Series of opioid bills get public hearing in House Public Health Committee

On Wednesday morning, the House Public Health Committee held a public hearing on a series of opioid and prescription drug-related legislation. The bills touch on a broad range of issues including prescription limits, prescriber and patient education, and electronic documentation.

Several of the bills heard in committee came about as a result of work done by the House Select Committee on Opioids and Substance Abuse during the interim. At the end of 2018, the select committee released its 108-page report, outlining policy recommendations for the 86th Legislature.

 

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According to the report, nearly 3,000 Texans died due to drug overdose in 2017, and 464,000 Texans abused illicit drugs. The report notes that nearly 8 of every 100 Texans (approximately 1.6 million adults and 1.1 million children and adolescents) have a substance use disorder.

During the public hearing, Representative John Zerwas, who sponsored one of the opioid bills, also highlighted a Castlight report that included four Texas cities in the top 25 cities for opioid misuse.

“Texarkana, Amarillo, Odessa and Longview are among the top 25 cities for opioid misuse,” testified Rep. Zerwas. “This is an epidemic issue that we need to address, obviously. And for us as policy-makers, we need to step forward and do something in this regard, and I think that’s what the effort of these bills are.”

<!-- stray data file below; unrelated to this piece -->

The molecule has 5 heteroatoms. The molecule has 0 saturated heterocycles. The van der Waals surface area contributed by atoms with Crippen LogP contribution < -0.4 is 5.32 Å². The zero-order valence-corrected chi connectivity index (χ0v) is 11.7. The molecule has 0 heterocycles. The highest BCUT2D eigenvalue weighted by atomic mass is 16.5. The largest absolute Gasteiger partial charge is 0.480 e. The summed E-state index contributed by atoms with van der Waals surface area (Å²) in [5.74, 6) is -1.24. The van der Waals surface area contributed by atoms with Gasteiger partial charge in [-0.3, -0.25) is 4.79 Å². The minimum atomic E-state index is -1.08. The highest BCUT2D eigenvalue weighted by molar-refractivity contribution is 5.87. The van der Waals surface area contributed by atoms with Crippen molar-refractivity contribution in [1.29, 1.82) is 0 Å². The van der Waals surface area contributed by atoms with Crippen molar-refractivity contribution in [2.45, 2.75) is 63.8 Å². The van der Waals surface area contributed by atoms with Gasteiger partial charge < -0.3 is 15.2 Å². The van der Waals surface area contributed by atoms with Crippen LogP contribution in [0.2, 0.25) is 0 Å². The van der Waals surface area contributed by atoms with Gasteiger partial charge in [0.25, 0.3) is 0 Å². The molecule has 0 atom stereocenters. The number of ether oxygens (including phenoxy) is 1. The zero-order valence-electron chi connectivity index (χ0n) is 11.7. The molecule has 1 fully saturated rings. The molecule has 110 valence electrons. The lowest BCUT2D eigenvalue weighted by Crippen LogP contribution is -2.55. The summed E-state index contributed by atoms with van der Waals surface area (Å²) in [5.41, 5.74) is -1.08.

Notable bills heard during the committee meeting include:

HB 1710 – This bill would require prescribers to discuss the risks of addiction, dependence, and overdose with their patients when prescribing opioids or Schedule II controlled substances.

HB 1866 – For the initial treatment of acute pain, this bill would limit opioid prescriptions to seven days or less. Before issuing the first opioid prescription, the prescriber would also be required to review the patient’s complete medical history — including any history of substance abuse and the patient’s experience with non-opioid medications. The bill would not apply to acute pain related to a fracture, tumor, infections, or immediate post-surgical recovery.

The proposed 7-day prescription limit was brought up during testimony on several of the opioid bills.

Dr. Carl Nunziato, an orthopaedic surgery resident at Dell Medical School, testified that a 7-day limit wouldn’t be appropriate for the patients he sees.

“The patients that have the misfortune to meet me at the hospital usually have multiple life-changing injuries, and the 7-day limit for opiates just wouldn’t be appropriate for their care,” said Nunziato.

Instead, he recommended extending the limit to 14-days or creating additional exemptions for trauma.

HB 2454 – This bill would require health professionals to complete a minimum of two hours of continued medical education related to pain management and opioid abuse as part of their license renewal. These training requirements would also apply to registered nurses, physician assistants, and dentists.

HB 2811 – This bill would add a new section on acute pain treatment to Texas Occupation Code Title 3, Subtitle A. The new chapter outlines the specific requirements for prescribing controlled substances which include: the development of a written treatment plan, informed consent, periodic reviews of the pain treatment plan, and detailed medical record documentation.

HB 2174 – This bill was requested by the Attorney General’s office and includes several of the policies listed above — including education requirements and prescription limits. The legislation also outlines new electronic prescribing requirements.

Following testimony, all five bills were left pending in committee.